The “FIFA 11 for Health” programme, which improves children’s knowledge, attitudes and behavior with regard to disease and lifestyle, will be rolled out from 4 – 8 July 2016 in Port Moresby, the Host City of the FIFA U-20 Women’s World Cup.

The “FIFA 11 for Health” programme encompasses simple messages on prevention that are linked to a specific football action. To better reflect the health profile of Papua New Guinea, the programme will integrate tuberculosis (TB) in its educational messages in order to focus on a disease that is a major public health concern in the country. The 11 key messages are: play football, respect girls and women, protect yourself from HIV and TB, avoid drugs and alcohol, use treated bed nets, wash your hands, drink clean water, eat a balanced diet, get vaccinated, take your prescribed medication and fair play.

Papua New Guinea Football Association and Oceania Football Confederation President David Chung said: “The FIFA 11 for Health programme is very welcome as it will greatly impact the lives of young children in the schools, because they will be the ones taking the messages home to their parents and siblings.”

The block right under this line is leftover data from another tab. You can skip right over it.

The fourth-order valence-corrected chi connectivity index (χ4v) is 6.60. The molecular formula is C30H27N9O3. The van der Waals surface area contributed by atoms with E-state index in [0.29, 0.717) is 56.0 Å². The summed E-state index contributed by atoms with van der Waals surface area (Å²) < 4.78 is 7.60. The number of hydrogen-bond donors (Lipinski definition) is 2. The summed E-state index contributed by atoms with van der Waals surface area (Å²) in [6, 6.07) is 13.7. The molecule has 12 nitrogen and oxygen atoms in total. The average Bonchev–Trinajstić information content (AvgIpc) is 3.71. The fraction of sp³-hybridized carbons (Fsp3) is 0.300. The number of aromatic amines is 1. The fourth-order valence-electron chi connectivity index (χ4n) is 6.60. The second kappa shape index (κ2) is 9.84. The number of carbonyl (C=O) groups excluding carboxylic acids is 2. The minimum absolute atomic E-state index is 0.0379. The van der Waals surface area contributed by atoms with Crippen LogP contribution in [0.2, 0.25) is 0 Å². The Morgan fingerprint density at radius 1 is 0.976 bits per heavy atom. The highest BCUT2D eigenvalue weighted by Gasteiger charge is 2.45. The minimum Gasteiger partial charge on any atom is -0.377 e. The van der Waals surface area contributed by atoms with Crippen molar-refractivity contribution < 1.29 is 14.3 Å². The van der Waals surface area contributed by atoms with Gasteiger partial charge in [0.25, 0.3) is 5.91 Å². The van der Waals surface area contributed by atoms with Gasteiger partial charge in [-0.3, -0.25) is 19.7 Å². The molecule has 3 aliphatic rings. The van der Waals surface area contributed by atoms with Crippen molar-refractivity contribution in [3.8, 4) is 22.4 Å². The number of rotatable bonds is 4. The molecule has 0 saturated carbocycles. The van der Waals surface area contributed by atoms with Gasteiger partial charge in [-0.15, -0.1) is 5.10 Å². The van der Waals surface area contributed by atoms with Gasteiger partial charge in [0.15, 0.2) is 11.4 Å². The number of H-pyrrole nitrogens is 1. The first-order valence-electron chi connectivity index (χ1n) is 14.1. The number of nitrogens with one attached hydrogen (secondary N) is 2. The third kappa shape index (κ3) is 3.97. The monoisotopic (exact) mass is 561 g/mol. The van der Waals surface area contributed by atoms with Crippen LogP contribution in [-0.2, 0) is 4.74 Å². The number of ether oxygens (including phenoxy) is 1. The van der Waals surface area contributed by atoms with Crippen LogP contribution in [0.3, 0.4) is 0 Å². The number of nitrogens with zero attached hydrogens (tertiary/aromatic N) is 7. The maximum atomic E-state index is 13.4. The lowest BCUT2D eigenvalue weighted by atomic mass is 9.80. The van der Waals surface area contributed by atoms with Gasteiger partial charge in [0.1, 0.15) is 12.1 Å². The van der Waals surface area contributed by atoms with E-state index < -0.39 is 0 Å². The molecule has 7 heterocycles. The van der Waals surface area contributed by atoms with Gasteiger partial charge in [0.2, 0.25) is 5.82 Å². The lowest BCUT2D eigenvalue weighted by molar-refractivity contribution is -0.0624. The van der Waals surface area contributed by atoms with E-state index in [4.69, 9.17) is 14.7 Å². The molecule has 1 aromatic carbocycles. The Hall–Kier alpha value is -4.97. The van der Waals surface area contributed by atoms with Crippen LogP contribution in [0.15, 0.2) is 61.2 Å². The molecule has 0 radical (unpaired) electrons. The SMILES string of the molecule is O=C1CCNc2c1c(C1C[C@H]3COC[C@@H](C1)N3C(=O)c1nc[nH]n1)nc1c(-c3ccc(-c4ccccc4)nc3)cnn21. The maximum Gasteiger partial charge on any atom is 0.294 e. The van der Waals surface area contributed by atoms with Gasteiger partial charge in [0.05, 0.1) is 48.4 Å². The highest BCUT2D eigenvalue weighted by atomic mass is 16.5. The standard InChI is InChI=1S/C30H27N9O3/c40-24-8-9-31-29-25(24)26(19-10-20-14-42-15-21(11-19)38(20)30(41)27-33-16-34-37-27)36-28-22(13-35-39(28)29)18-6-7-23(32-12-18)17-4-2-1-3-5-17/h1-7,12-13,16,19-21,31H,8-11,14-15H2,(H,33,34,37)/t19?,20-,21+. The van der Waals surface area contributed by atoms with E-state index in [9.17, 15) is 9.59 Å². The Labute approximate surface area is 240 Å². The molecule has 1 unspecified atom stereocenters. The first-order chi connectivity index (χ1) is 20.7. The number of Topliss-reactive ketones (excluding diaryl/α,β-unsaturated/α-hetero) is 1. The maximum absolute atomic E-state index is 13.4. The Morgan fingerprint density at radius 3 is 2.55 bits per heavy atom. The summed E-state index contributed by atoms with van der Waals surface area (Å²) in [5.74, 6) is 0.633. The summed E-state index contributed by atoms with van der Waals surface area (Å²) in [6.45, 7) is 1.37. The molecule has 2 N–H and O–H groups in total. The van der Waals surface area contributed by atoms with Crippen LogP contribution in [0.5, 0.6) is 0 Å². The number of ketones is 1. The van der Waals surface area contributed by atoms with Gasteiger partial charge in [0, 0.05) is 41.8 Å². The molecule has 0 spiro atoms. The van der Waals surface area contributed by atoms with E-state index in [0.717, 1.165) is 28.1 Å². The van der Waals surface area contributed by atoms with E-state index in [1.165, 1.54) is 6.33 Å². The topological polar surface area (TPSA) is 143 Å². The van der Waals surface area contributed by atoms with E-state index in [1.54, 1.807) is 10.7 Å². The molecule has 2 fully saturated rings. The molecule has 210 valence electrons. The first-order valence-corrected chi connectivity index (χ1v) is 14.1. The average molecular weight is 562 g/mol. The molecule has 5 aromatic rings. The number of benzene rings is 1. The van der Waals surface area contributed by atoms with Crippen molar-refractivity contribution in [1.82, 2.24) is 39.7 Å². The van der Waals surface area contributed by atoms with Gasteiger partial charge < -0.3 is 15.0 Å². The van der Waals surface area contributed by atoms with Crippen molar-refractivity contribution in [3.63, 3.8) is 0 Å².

FIFA’s Chief Medical Officer Professor Jiří Dvořák announced the roll-out plan, saying that there was a strong partnership between the departments of sport and education and the Host City because the “FIFA 11 for Health” programme complemented the initiatives of the Host City in promoting a healthier lifestyle and stopping violence against girls and women. “With the FIFA 11 for Health programme, we are targeting 11- to 12-year-olds, which is the age when children develop their character and attitude,” said Dvořák.

The FIFA U-20 Women’s World Cup will be held from 13 November to 3 December 2016.